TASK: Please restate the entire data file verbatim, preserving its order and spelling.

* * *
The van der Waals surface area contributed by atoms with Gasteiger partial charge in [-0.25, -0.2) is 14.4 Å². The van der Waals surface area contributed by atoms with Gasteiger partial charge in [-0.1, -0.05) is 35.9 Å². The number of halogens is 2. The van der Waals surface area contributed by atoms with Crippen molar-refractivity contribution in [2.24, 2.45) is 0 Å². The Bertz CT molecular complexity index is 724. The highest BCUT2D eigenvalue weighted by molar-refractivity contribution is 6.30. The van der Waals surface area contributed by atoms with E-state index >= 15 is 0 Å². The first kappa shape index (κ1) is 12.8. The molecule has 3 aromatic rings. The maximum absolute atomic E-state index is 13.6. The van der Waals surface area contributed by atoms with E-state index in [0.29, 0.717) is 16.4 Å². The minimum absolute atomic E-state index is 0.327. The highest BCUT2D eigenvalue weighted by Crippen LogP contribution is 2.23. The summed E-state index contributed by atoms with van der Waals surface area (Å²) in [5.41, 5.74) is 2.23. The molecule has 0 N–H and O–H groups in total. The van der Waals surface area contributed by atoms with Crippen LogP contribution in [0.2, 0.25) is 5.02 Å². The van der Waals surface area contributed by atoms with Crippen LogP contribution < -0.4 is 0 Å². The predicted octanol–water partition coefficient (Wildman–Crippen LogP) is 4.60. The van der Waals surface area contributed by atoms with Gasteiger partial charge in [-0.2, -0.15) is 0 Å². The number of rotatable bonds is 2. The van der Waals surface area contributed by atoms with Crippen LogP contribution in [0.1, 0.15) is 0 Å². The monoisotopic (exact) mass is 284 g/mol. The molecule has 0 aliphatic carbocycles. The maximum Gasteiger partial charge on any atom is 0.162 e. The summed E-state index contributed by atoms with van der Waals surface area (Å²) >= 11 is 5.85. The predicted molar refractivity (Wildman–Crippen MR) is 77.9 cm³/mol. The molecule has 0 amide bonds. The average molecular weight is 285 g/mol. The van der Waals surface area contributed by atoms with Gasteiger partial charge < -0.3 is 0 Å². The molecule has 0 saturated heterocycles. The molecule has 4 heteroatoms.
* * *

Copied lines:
The van der Waals surface area contributed by atoms with Gasteiger partial charge in [-0.25, -0.2) is 14.4 Å². The van der Waals surface area contributed by atoms with Gasteiger partial charge in [-0.1, -0.05) is 35.9 Å². The number of halogens is 2. The van der Waals surface area contributed by atoms with Crippen molar-refractivity contribution in [2.24, 2.45) is 0 Å². The Bertz CT molecular complexity index is 724. The highest BCUT2D eigenvalue weighted by molar-refractivity contribution is 6.30. The van der Waals surface area contributed by atoms with E-state index >= 15 is 0 Å². The first kappa shape index (κ1) is 12.8. The molecule has 3 aromatic rings. The maximum absolute atomic E-state index is 13.6. The van der Waals surface area contributed by atoms with E-state index in [0.29, 0.717) is 16.4 Å². The minimum absolute atomic E-state index is 0.327. The highest BCUT2D eigenvalue weighted by Crippen LogP contribution is 2.23. The summed E-state index contributed by atoms with van der Waals surface area (Å²) in [5.41, 5.74) is 2.23. The molecule has 0 N–H and O–H groups in total. The van der Waals surface area contributed by atoms with Crippen LogP contribution in [0.2, 0.25) is 5.02 Å². The van der Waals surface area contributed by atoms with Crippen LogP contribution < -0.4 is 0 Å². The predicted octanol–water partition coefficient (Wildman–Crippen LogP) is 4.60. The van der Waals surface area contributed by atoms with Gasteiger partial charge in [-0.2, -0.15) is 0 Å². The number of rotatable bonds is 2. The van der Waals surface area contributed by atoms with Crippen LogP contribution in [0.1, 0.15) is 0 Å². The monoisotopic (exact) mass is 284 g/mol. The molecule has 0 aliphatic carbocycles. The maximum Gasteiger partial charge on any atom is 0.162 e. The summed E-state index contributed by atoms with van der Waals surface area (Å²) >= 11 is 5.85. The predicted molar refractivity (Wildman–Crippen MR) is 77.9 cm³/mol. The molecule has 0 amide bonds. The average molecular weight is 285 g/mol. The van der Waals surface area contributed by atoms with Gasteiger partial charge < -0.3 is 0 Å². The molecule has 0 saturated heterocycles. The molecule has 4 heteroatoms.